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This week saw the launch of #livingwithobesity campaign by ECPO-The European Coalition for People Living with Obesity. It showed a patient perspective on weight bias and stigma whilst living with obesity, whilst stepping up the call to action on People First Language

The EU Commission has listed obesity as one of the high risks groups for people who are ‘medically vulnerable’

So why has this been necessary?

Ask anyone living with obesity to describe a bad experience where their weight was a significant issue. It can make for very uncomfortable accounts and is especially concerning when issues related to childhood obesity are mentioned.

“I was the last to be picked for a team in games. The other kids moaned it they had to take me. The worst part was the teacher sympathised with them in front of me”

“My pregnancy scan was ruined. The sonographer said it hurt her hand to press to get through the fat to get a good view of the baby”

“I get stuck in the plastic chair outside a pub. Everyone laughed when my friends had to help me stand up. I wanted to die!”

“My mum asked for the seatbelt extension on the plan. The attendance called to her colleagued and shouted that it was needed in our row. Everyone looked to see who was fat in row 12”

“My little boy pretended to be ill for school, yet he had sports day which he loved. I begged him to tell me what was wrong. He sobbed and said the other kids would tease him if I ran in the adult race and it upset him to hear what they said about me”

An 80-year-old woman still winced as she recalled PE lessons and how the games teacher had whistled the theme tune from the Laurel & Hardy films when she entered the gym.

More troubling is the account of a woman who was embarrassed during a cervical smear test. The nurse had said that the fat made it difficult to see and that she should not return until she has lost weight.  She didn’t lose weight and didn’t return. Finally, she went to A&E with abdominal pain and bloating.  She was diagnosed with cervical cancer with secondaries. She died aged 32.

No-one disputes the health advantages of patients reaching a normal weight range. Those who lose weight can be delighted to stop prescription medications and the need for less analgesia for back pain. Ask patients why they want to lose weight and some of the answers can be humbling and give insight into the added trauma of living with obesity.

“I’d love to walk up the stairs to use my own bathroom, to have a lovely shower. I have to make do with a commode and a strip wash with help from my carers”.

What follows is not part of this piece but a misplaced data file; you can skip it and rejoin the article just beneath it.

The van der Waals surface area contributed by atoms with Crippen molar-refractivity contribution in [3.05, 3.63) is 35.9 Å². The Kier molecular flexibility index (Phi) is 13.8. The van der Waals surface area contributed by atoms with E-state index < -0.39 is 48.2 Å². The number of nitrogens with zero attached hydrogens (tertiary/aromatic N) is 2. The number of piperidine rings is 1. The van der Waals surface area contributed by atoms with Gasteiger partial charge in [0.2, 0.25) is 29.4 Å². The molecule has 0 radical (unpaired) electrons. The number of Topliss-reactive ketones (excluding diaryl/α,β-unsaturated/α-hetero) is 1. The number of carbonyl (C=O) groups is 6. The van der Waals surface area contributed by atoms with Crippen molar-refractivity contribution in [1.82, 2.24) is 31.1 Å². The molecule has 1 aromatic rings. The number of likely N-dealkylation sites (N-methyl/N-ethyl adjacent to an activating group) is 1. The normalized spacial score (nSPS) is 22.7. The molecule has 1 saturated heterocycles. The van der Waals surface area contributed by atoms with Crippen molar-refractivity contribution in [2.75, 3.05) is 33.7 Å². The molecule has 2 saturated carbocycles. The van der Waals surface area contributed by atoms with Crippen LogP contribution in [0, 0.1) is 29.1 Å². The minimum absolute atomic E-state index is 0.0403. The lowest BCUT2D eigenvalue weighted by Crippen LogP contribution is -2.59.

“My daughter and the grandchildren think I make excuses for not visiting but I simply can’t face the flight to Australia. I might not fit in the seat. I’d be mortified. Aside from the travel insurance premiums being way too high”

“I want to buy clothes in a normal shop. I want to choose things that I like and not just because they fit, or they are long enough to hide my bum!”

“I don’t want people to notice me-I want to blend in. No-one staring”

So, what of those who do reduce their weight significantly? What is the best part? Is it their health improvements? Are they suddenly surrounded by potential partners? The answers may surprise you.

“It’s wonderful. I can buy clothes from any shop and the staff are happy to serve me. No-one stares. The biggest surprise was that the staff stop talking and acknowledge me now. Before I was invisible”

“I finally split up from my husband. He did not like the attention I got when I started to lose weight. I got more confident and that didn’t suit him. I guess I married him because I didn’t think I would find (or deserve) anyone better. He clearly thought I should be grateful. When I left him, he told me I was a different woman. I wasn’t-I’d just found my voice”

The reality is that many living with obesity, suffer daily abuses and discrimination. Living with obesity is one of the few remaining areas where there is no protection under the law. It is quite lawful the advertise for staff specifying acceptable weights. You can shout weight related abuse and will not be breaking any law.

One day, people may look back with embarrassment at the treatment of people living with obesity. Sadly, for now those affected just start each day hoping that they will get a day off from abuse and be treated the same as everyone else.

Written by Toni Jenkins (ECG Obesity Specialist Nurse), Friday 23rd October 2020